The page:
Kinect for Windows is now available

It is the fastest selling consumer electronics device with sales figures that outstripped all other consumer electronics according to the Guinness World Records selling a total of 8 million units in the first 60 days. We then witnessed the Kinect Effect as researchers, academics and tinkerers realised the potential of the device to engage with people in a new and natural way. As Alex Kipman, the founding father of Kinect said, ‘if you know how to do something in the real world, you know how to do it in Kinect’s world’. Kinect is making technology disappear so that users no longer need to learn how technology works, instead, the technology is learning how we work. This is game changing stuff.

And now, today sees the launch of Kinect for Windows. This is a new piece of hardware that can be connected to a Windows 7 PC and allows anyone to develop applications using Kinect as the controller. The hardware is available for purchase and the one point oh version of the SDK can be downloaded today from the Kinect for Windows site.

The Kinect for Windows sensor is available in the United States, for a suggested retail price of US $249. You will also be able to purchase Kinect for Window sensors in Australia, Canada, France, Germany, Italy, Ireland, Japan, Mexico, New Zealand, Spain, and the United Kingdom. There is also a reduced price of $149 for Qualified Educational Users.

In the three months since Beta 2 was released, many improvements have been made to the SDK and runtime, including:

  • Support for up to four Kinect sensors plugged into the same computer
  • Significantly improved skeletal tracking, including the ability for developers to control which user is being tracked by the sensor
  • Near Mode for the new Kinect for Windows hardware, which enables the depth camera to see objects as close as 40 centimeters in front of the device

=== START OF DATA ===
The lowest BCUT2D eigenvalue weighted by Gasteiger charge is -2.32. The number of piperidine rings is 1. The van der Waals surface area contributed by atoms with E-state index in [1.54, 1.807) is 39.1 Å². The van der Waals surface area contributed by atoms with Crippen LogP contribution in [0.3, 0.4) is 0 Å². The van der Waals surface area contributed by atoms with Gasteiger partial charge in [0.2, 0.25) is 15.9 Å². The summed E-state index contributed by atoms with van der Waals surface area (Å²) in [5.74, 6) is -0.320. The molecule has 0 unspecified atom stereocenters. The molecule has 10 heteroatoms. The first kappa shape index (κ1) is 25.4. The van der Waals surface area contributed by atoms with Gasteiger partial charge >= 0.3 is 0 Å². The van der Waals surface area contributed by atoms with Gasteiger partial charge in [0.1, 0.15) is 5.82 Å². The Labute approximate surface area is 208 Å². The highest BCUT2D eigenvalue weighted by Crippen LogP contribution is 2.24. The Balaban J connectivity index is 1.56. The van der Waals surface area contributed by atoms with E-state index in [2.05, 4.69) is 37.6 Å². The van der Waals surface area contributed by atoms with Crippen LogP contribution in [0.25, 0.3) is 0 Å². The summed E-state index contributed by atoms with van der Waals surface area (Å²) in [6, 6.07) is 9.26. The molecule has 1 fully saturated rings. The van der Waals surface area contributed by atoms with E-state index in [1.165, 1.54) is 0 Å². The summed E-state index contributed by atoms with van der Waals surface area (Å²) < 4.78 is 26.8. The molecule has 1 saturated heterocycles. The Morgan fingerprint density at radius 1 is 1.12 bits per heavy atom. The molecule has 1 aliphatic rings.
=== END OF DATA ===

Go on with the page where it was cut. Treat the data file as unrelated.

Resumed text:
• Many API updates and enhancements in the managed and unmanaged runtimes
  • The latest Microsoft Speech components (V11) are now included as part of the SDK and runtime installer
  • Improved “far-talk” acoustic model that increases speech recognition accuracy
  • New and updated samples, such as Kinect Explorer, which enables developers to explore the full capabilities of the sensor and SDK, including audio beam and sound source angles, color modes, depth modes, skeletal tracking, and motor controls
  • A commercial-ready installer which can be included in an application’s set-up program, making it easy to install the Kinect for Windows runtime and driver components for end-user deployments.
  • Robustness improvements including driver stability, runtime fixes, and audio fixes

More details can be found here.

What about Mac users?

Sorry, this only works on Windows 7 and Windows Embedded Standard 7. It is also compatible with the the Windows 8 Developer Preview which is currently available as a free download.

Kinect Accelerator Program

There is still time to submit your application for the Kinect Accelerator Program. This is open to both companies and individuals who are looking to take part in an intensive 3 month incubation programme starting in April in Seattle which aims to work with you to build incredible experiences with using Kinect. For full details on the entry requirements and how to apply, see the BizSpark Kinect Accelerator website.

Published by Spooner

Creative Technologist at Microsoft in the UK working in the Developer & Platform Evangelism group, he is at the forefront of emerging technologies being developed across Microsoft and champions their deployment to developers and digital agencies. His work is focused around mobile, the web and Natural User Interfaces.

2 Comments So Far, what do you think?

  1. brightonBreezy

    Is the hardware available for purchase the *same* as that supplied with the Xbox or is it more capable? If it *is* better, do we expect the Xbox version to be upgraded?

  2. Spooner

    The lenses on the Kinect for Windows sensor are the same as Xbox 360 but the Kinect for Windows device has new firmware which enables the depth camera to see objects as close as 50 centimeters in front of the device without losing accuracy or precision, with graceful degradation down to 40 centimeters.

    Read here: http://blogs.msdn.com/b/kinectforwindows/archive/2012/01/20/near-mode-what-it-is-and-isn-t.aspx

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